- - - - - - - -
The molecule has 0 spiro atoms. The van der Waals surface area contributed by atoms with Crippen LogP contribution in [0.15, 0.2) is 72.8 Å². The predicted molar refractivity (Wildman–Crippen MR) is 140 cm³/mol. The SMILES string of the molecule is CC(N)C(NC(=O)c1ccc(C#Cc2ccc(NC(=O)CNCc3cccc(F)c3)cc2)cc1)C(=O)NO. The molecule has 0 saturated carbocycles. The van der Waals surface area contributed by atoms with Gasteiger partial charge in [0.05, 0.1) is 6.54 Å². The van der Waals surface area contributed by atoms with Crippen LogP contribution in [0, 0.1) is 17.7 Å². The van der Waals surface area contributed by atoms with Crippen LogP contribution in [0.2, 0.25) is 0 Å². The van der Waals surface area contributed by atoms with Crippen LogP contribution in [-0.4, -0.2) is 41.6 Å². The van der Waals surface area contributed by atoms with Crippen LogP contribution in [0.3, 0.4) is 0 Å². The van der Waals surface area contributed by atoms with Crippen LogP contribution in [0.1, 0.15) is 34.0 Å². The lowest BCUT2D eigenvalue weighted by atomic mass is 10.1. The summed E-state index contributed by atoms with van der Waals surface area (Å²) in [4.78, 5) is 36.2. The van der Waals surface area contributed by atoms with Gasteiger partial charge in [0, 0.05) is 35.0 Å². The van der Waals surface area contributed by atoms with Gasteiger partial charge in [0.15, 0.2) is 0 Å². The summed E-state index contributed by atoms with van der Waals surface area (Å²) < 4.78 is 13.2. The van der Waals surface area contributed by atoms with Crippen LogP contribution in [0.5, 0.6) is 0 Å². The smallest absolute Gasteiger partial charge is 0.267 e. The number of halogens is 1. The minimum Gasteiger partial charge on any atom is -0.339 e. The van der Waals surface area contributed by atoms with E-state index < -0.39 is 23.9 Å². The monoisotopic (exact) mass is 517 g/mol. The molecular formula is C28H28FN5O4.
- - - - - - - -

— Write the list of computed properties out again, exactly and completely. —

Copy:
The molecule has 0 spiro atoms. The van der Waals surface area contributed by atoms with Crippen LogP contribution in [0.15, 0.2) is 72.8 Å². The predicted molar refractivity (Wildman–Crippen MR) is 140 cm³/mol. The SMILES string of the molecule is CC(N)C(NC(=O)c1ccc(C#Cc2ccc(NC(=O)CNCc3cccc(F)c3)cc2)cc1)C(=O)NO. The molecule has 0 saturated carbocycles. The van der Waals surface area contributed by atoms with Gasteiger partial charge in [0.05, 0.1) is 6.54 Å². The van der Waals surface area contributed by atoms with Crippen LogP contribution in [0, 0.1) is 17.7 Å². The van der Waals surface area contributed by atoms with Crippen LogP contribution in [0.2, 0.25) is 0 Å². The van der Waals surface area contributed by atoms with Crippen LogP contribution in [-0.4, -0.2) is 41.6 Å². The van der Waals surface area contributed by atoms with Crippen LogP contribution in [0.3, 0.4) is 0 Å². The van der Waals surface area contributed by atoms with Crippen LogP contribution in [0.1, 0.15) is 34.0 Å². The lowest BCUT2D eigenvalue weighted by atomic mass is 10.1. The summed E-state index contributed by atoms with van der Waals surface area (Å²) in [4.78, 5) is 36.2. The van der Waals surface area contributed by atoms with Gasteiger partial charge in [0, 0.05) is 35.0 Å². The van der Waals surface area contributed by atoms with Gasteiger partial charge in [0.15, 0.2) is 0 Å². The summed E-state index contributed by atoms with van der Waals surface area (Å²) < 4.78 is 13.2. The van der Waals surface area contributed by atoms with Crippen LogP contribution in [0.5, 0.6) is 0 Å². The smallest absolute Gasteiger partial charge is 0.267 e. The number of halogens is 1. The minimum Gasteiger partial charge on any atom is -0.339 e. The van der Waals surface area contributed by atoms with E-state index < -0.39 is 23.9 Å². The monoisotopic (exact) mass is 517 g/mol. The molecular formula is C28H28FN5O4.